Vaporizers can describe any number of products -- such as dry herb vaporizers, vape pens, and wax/oil vapes -- that are used as a more efficient means of imbibing cannabis rather than rolled joints or pipes and bongs. Edibles are food products -- often times cookies, lollipops, brownies, butters, drinks, and even breath mints -- that are infused with varied amounts of cannabis.
While the two delivery methods are used to achieve the same ultimate objective, edibles consumption and vaping have many differences: they may each offer wildly different highs, they have different ways of impacting the health of the user, and each present different considerations to those who may not be experienced in using cannabis. So what’s a cannabis lover to do?
Because vaporizers and edibles offer fundamentally different ways of consuming cannabis, the body has different ways of reacting to them -- ways that affect how much time it takes to feel the substance’s effects and that determine what effects may be felt at all.
The psychoactive component of cannabis is Tetrahydrocannabinol (THC). When cannabis is smoked -- or, for our purposes, vaped -- THC accesses small parts of our lungs called alveoli, responsible for providing oxygen to the bloodstream. Because of the quickness of the process by which THC enters the blood, smoking cannabis results in the smoker being able to feel the effects of cannabis almost instantly, with the full effect being felt in around 15 minutes. However, this also means that the effects are often times more potent and do not last very long.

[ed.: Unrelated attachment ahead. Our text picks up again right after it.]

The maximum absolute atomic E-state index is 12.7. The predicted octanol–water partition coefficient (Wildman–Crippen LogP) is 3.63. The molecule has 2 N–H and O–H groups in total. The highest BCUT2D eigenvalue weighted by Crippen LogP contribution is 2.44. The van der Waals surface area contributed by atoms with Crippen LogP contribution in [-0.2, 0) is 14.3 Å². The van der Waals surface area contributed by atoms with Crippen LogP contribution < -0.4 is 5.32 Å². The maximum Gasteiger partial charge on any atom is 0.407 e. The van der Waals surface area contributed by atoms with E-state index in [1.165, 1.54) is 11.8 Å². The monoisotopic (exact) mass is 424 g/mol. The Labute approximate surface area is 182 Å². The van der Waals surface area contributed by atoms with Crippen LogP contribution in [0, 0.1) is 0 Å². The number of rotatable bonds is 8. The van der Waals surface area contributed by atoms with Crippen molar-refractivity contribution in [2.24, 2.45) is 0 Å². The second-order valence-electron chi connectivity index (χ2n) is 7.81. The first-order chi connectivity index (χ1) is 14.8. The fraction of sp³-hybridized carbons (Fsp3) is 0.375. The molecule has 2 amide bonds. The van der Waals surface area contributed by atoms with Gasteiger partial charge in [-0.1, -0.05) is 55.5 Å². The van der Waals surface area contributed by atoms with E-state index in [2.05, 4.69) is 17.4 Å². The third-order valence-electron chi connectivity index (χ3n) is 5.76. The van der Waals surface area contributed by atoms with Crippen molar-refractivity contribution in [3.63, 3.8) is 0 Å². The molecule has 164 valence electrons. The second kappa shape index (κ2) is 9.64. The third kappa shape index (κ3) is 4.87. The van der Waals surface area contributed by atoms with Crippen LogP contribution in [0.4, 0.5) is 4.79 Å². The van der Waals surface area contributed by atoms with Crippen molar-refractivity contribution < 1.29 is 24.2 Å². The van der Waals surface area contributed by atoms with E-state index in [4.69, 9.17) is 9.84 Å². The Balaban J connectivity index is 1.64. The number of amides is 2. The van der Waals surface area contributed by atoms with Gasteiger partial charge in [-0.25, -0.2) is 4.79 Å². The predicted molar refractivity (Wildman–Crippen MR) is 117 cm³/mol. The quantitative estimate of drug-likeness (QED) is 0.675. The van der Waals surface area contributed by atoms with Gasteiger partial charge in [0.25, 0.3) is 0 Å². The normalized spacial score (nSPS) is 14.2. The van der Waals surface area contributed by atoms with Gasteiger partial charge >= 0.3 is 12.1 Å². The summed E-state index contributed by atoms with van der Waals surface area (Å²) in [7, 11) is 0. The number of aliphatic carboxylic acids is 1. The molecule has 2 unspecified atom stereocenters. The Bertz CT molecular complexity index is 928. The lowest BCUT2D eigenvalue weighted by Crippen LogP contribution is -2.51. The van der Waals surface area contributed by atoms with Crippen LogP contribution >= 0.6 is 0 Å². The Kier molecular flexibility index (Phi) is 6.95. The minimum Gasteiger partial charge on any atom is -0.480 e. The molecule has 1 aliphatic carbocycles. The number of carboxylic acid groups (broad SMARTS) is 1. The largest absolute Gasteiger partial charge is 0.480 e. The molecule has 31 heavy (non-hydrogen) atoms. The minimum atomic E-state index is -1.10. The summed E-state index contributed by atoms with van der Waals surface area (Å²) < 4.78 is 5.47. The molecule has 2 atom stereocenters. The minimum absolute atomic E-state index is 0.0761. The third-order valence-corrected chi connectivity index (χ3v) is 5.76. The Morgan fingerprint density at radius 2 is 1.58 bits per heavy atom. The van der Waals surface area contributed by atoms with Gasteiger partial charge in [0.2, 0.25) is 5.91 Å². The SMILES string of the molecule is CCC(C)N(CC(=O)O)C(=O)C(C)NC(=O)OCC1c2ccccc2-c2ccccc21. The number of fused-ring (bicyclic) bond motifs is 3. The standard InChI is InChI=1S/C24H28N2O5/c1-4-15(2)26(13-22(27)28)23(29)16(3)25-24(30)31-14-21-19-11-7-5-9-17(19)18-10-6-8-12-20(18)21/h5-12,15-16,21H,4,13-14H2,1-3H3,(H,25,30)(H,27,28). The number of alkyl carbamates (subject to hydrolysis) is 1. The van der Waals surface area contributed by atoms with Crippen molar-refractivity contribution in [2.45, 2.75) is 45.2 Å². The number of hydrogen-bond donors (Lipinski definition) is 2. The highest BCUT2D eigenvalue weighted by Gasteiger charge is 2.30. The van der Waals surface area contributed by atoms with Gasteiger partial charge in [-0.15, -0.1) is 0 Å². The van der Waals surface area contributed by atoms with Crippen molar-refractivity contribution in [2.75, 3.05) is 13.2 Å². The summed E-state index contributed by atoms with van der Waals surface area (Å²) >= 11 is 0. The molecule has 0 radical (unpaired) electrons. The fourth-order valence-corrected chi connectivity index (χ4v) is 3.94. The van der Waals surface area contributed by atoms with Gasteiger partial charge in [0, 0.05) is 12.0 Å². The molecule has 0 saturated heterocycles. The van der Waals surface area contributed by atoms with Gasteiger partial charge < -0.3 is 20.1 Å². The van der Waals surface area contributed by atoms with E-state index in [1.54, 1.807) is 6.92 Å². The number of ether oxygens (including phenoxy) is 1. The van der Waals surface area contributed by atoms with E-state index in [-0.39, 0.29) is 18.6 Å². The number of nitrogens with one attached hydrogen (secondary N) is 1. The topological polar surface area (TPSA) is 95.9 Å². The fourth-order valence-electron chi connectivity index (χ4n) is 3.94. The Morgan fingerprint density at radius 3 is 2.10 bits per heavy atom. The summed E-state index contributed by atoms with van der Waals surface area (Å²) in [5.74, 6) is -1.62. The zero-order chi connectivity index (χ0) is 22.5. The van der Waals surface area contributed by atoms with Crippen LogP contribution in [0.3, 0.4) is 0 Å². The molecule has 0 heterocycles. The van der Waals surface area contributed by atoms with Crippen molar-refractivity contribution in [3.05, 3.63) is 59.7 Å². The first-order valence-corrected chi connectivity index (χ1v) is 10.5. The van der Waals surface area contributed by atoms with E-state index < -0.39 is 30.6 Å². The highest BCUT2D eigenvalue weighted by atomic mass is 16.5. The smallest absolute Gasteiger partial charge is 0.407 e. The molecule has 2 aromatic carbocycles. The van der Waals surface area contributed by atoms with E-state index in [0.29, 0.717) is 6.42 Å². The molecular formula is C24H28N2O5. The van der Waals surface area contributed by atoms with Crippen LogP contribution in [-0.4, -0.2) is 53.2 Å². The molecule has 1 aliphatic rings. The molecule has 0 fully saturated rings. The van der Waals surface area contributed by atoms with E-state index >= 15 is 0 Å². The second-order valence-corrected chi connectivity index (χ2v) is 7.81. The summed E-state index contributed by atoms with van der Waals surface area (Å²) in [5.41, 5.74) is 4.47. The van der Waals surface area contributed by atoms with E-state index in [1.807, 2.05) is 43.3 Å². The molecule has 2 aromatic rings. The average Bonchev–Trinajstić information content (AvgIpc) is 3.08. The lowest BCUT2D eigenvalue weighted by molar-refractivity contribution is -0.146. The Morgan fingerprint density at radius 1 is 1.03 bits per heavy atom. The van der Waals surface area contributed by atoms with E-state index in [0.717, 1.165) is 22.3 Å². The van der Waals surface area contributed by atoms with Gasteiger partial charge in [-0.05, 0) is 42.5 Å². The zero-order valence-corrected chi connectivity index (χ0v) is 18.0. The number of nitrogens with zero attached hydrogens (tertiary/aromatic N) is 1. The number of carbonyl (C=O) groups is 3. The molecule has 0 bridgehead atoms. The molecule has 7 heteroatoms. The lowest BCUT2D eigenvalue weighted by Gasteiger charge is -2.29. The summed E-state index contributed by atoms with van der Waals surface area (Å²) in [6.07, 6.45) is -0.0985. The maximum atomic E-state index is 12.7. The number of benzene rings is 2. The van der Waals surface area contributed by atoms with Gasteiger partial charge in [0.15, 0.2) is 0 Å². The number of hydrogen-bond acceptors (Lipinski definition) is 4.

Though the process of actual smoking may be harmful to health -- because of the possible inhalation of toxins and the presence of such health risks as bronchitis and emphysema -- at least one study has found that using a vaporizer or vape pen is unlikely to present the same risks. This is because, unlike a traditional joint or pipe, vaporizers do not burn the cannabis; instead, they simply heat it up, allowing the user to heat up the cannabis’ components, thus enabling the user to avoid the more harmful substances associated with traditional smoking.
The consumption of edibles, on the other hand, involves a completely different process. Through edibles, THC is delivered first through the stomach and then through the liver. The entire process means that the body takes significantly longer to feel the effects of THC than does smoking, with users taking anywhere from 45-90 minutes before feeling the full effects.
However, while the time it takes to feel the full effects of edibles is longer than that of smoking or vaping and the potency is usually less strong, the psychoactive effects usually last much longer: those who consume edibles typically feel the high for anywhere from 4-6 hours.
While the use of vaporizers and the consumption of edibles are believed to be two of the safest methods of cannabis delivery, there are nonetheless considerations that cannabis users should take into account before deciding which method they prefer.